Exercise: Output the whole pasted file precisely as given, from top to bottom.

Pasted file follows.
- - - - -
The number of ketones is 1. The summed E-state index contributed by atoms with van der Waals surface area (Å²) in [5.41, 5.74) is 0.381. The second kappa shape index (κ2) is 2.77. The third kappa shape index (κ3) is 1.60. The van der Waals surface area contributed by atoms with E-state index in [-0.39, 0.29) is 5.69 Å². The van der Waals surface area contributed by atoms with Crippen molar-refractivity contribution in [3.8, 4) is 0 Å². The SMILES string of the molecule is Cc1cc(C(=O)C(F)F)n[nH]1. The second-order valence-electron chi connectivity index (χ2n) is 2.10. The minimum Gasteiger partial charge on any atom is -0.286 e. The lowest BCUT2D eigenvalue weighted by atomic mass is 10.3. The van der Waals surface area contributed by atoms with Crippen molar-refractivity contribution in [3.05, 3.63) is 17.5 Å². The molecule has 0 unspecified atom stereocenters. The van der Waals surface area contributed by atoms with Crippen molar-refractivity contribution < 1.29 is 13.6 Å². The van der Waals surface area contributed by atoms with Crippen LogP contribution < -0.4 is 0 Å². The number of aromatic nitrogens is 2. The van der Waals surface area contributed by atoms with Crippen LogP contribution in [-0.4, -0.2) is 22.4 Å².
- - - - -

The number of ketones is 1. The summed E-state index contributed by atoms with van der Waals surface area (Å²) in [5.41, 5.74) is 0.381. The second kappa shape index (κ2) is 2.77. The third kappa shape index (κ3) is 1.60. The van der Waals surface area contributed by atoms with E-state index in [-0.39, 0.29) is 5.69 Å². The van der Waals surface area contributed by atoms with Crippen molar-refractivity contribution in [3.8, 4) is 0 Å². The SMILES string of the molecule is Cc1cc(C(=O)C(F)F)n[nH]1. The second-order valence-electron chi connectivity index (χ2n) is 2.10. The minimum Gasteiger partial charge on any atom is -0.286 e. The lowest BCUT2D eigenvalue weighted by atomic mass is 10.3. The van der Waals surface area contributed by atoms with Crippen molar-refractivity contribution in [3.05, 3.63) is 17.5 Å². The molecule has 0 unspecified atom stereocenters. The van der Waals surface area contributed by atoms with Crippen molar-refractivity contribution < 1.29 is 13.6 Å². The van der Waals surface area contributed by atoms with Crippen LogP contribution < -0.4 is 0 Å². The number of aromatic nitrogens is 2. The van der Waals surface area contributed by atoms with Crippen LogP contribution in [-0.4, -0.2) is 22.4 Å².